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Editorial Comments

Multiple HIV testing strategies are necessary to end AIDS

Sanders, Eduard J.a,b,c; Agutu, Clara A.a,d; Graham, Susan M.a,e

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doi: 10.1097/QAD.0000000000003027
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In 2021, 40 years after the emergence of the global HIV pandemic and despite impressive scale-up of antiretroviral therapy (ART) worldwide, there were still an estimated 690 000 AIDS-related deaths and 1.7 million new HIV infections, far above the 2020 global goals of less than 500 000 deaths and 500 000 new infections [1]. The cornerstone of the global AIDS control effort is currently universal test-and-treat (UTT) strategy to identify all people with HIV (PWH), promptly initiate ART and achieve sustained viral load suppression to improve health outcomes and prevent onward HIV transmission [2], yet an estimated one in five PWH globally are unaware of their HIV status [1].

On the basis of a General Assembly meeting in June 2021, the UNAIDS ‘End inequalities. End AIDS. Global AIDS strategy 2021–2026 report’ identifies ambitious targets: 95% of people at risk for HIV will use combination prevention, 95% of PWH will know their status, 95% of newly diagnosed individuals initiate ART, and 95% of those starting ART will be virally suppressed [3]. But new infections are not evenly distributed in populations or in settings. For example, key populations and their sexual partners constituted ∼62% of all new HIV infections in 2019, despite representing only a small fraction of the world's population [3]. Testing people unlikely to have HIV might be considered a poor investment in the fight to end AIDS [4].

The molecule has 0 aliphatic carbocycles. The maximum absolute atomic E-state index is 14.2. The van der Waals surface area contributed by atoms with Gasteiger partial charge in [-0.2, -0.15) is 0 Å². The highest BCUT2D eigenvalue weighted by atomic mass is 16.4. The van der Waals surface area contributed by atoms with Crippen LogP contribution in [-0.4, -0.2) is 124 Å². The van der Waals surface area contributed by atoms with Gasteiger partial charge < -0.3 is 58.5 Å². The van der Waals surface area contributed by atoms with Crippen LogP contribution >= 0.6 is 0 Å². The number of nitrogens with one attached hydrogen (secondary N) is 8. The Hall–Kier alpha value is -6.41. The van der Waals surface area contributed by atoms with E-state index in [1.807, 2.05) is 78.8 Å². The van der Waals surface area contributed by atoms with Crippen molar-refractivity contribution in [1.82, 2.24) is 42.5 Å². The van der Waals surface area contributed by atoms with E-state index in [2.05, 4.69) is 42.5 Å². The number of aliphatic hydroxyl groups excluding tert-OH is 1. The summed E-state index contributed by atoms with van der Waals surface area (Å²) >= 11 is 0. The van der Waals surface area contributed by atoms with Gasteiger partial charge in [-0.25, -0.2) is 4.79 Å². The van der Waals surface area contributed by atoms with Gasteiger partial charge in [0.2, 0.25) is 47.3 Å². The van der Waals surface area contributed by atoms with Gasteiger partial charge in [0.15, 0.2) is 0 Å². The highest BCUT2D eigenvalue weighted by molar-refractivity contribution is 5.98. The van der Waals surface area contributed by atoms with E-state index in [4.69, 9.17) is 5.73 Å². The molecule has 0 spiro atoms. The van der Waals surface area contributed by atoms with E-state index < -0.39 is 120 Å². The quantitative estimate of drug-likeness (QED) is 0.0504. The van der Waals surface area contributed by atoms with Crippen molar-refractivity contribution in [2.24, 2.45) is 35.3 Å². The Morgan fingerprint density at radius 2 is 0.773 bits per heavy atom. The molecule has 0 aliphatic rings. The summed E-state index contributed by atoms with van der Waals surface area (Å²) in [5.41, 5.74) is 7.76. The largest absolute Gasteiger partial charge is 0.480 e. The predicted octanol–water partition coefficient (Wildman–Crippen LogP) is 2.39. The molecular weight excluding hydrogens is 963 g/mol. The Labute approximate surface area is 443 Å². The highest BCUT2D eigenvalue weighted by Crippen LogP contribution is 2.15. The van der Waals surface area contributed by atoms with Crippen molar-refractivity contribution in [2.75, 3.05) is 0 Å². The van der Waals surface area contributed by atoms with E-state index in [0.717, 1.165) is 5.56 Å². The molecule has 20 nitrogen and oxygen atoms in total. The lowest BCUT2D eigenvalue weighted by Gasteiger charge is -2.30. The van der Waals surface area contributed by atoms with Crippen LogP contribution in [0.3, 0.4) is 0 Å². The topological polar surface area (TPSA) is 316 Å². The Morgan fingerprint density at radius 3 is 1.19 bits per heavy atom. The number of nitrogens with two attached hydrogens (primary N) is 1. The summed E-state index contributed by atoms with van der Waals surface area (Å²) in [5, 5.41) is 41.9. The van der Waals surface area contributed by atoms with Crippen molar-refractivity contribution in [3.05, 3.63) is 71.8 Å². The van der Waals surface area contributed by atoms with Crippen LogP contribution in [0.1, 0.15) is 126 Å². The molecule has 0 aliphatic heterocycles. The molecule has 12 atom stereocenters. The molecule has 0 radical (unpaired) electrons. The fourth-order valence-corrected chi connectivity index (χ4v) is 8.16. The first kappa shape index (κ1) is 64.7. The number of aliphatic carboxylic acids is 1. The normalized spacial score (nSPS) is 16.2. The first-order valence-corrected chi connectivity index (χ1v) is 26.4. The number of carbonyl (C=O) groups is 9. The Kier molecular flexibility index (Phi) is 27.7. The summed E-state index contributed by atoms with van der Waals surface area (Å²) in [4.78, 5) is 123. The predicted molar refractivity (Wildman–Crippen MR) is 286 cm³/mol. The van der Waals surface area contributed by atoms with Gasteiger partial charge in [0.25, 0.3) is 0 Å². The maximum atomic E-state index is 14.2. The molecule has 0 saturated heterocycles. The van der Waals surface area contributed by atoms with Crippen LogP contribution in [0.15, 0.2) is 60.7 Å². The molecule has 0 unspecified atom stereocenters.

In Botswana, a country with ∼2.3 million people, of whom ∼20% are PWH, care cascade indicators are among the highest reported for sub-Saharan Africa: an estimated 92% of PWH know their status and 79% of PWH are virally suppressed. Although Botswana is getting close to the UNAIDS 95--95--95 targets, there is a push by its PEPFAR programme to target people with the highest likelihood of undiagnosed HIV for HIV testing. In response, Rowlinson et al.[5] identified predictors for an algorithm to improve the efficiency of facility-based HIV testing. The investigators used retrospective data collected as part of HIV testing procedures in over 130 Ministry of Health facilities during two distinct periods in 2018–2020 to develop and validate a predictive score for HIV testing. They excluded from model development all data from testing for which targeting was deemed unacceptable [i.e. patients with tuberculosis or sexually transmitted infections, pregnant women, voluntary counseling and testing (VCT) or partner testing, pediatric testing], making these a priori testing criteria. This work resulted in a set of characteristics that could be used as a screening tool to identify patients for HIV testing.